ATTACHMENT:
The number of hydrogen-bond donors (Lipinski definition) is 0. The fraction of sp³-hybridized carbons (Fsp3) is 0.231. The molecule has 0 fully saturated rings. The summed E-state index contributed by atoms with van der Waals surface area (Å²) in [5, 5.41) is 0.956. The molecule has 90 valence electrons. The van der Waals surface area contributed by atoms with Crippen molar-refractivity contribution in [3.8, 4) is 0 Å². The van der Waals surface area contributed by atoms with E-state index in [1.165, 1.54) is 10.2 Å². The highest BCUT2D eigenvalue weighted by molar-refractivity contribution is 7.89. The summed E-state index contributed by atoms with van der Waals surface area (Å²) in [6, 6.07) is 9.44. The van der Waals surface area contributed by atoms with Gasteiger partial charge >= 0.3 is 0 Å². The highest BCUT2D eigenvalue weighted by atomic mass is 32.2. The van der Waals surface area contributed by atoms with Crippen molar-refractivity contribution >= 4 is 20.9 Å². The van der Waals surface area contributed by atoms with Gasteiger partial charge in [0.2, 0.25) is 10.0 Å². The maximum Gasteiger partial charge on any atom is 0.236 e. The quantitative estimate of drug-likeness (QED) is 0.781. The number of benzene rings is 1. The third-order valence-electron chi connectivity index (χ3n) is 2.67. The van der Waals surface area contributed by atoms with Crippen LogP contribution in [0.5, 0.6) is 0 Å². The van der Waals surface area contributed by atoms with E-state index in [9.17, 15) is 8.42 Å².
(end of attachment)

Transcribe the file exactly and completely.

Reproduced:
The number of hydrogen-bond donors (Lipinski definition) is 0. The fraction of sp³-hybridized carbons (Fsp3) is 0.231. The molecule has 0 fully saturated rings. The summed E-state index contributed by atoms with van der Waals surface area (Å²) in [5, 5.41) is 0.956. The molecule has 90 valence electrons. The van der Waals surface area contributed by atoms with Crippen molar-refractivity contribution in [3.8, 4) is 0 Å². The van der Waals surface area contributed by atoms with E-state index in [1.165, 1.54) is 10.2 Å². The highest BCUT2D eigenvalue weighted by molar-refractivity contribution is 7.89. The summed E-state index contributed by atoms with van der Waals surface area (Å²) in [6, 6.07) is 9.44. The van der Waals surface area contributed by atoms with Gasteiger partial charge >= 0.3 is 0 Å². The highest BCUT2D eigenvalue weighted by atomic mass is 32.2. The van der Waals surface area contributed by atoms with Crippen molar-refractivity contribution >= 4 is 20.9 Å². The van der Waals surface area contributed by atoms with Gasteiger partial charge in [0.2, 0.25) is 10.0 Å². The maximum Gasteiger partial charge on any atom is 0.236 e. The quantitative estimate of drug-likeness (QED) is 0.781. The number of benzene rings is 1. The third-order valence-electron chi connectivity index (χ3n) is 2.67. The van der Waals surface area contributed by atoms with Crippen LogP contribution in [0.5, 0.6) is 0 Å². The van der Waals surface area contributed by atoms with E-state index in [9.17, 15) is 8.42 Å².